MTA’s no-cash transaction policy makes no sense

The Editorial Board

The MTA’s no-cash policy that was implemented at station booths provides no benefits and puts lower-income groups, children and the elderly at a disadvantage.

While removing the option to use cash to fill MetroCards made sense in the era of COVID-19 as it cut down on person-to-person interaction, it makes little sense now. Station booths allow for people such as children and the elderly who don’t necessarily have access to a debit or credit card or aren’t that good with technology to be purchase MetroCards and board trains legally.

The removal of cash has been part of a greater plan on the part of the MTA to phase out station booths.

This has included many station booths being shut down with no plans for re-opening. This shift toward automating MetroCard machines, most of which don’t accept cash anymore, and introducing OMNY pay scanners provides convenience to some MTA customers and cut down on costs for the corporation.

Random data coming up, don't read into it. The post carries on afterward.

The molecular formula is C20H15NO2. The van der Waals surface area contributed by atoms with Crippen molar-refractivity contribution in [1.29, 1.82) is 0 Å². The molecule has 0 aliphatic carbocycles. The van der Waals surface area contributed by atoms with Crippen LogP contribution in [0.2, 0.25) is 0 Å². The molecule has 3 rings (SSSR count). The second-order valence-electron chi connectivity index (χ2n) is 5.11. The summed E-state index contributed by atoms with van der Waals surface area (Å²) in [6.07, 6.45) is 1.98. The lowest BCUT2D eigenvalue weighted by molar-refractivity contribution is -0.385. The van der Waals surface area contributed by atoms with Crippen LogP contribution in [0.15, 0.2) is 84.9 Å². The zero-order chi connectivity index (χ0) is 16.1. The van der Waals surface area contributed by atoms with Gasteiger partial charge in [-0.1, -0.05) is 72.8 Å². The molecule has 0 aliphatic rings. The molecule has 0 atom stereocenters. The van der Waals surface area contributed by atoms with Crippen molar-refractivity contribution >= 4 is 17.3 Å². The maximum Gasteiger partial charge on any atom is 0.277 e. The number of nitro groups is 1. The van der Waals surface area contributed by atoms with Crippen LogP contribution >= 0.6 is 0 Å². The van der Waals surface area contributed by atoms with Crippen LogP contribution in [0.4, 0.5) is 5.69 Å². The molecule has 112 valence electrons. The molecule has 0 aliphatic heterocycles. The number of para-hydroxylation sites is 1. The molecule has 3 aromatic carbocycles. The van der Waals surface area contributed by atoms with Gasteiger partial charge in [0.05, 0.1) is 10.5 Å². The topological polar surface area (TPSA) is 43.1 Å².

However, the implementation of these systems assumes that every person riding the train has a bank account, a debit card, credit card or phone. This is inherently discriminatory against those who may not have access to all of these things..

This policy even seems illegal in the context of other laws that New York City has passed regarding not accepting cash for services. It also  previously banned food stores and other retail establishments from not accepting cash payments, citing a consumer’s right to choose as one of the main drivers behind the ban.

Considering the city’s previous stance on cashless businesses, it appears counter-productive for a public corporation affiliated with the New York City government, such as the MTA, to be heading in a cashless direction by removing the option at station booths.

Besides the disadvantages, the removal of cash from station booths concerns certain customers about cyber-security and all of the personal data that becomes part of the MTA’s system as a result of the digital transactions associated with train fares.

This is especially concerning as the MTA’s computer systems have been breached by hackers in the past.

The MTA’s policy regarding the removal of cash from station booths is not only discriminatory against some of the most vulnerable groups in society, but also raises privacy and security concerns as it removes options for consumers and forces many to share their data with the MTA.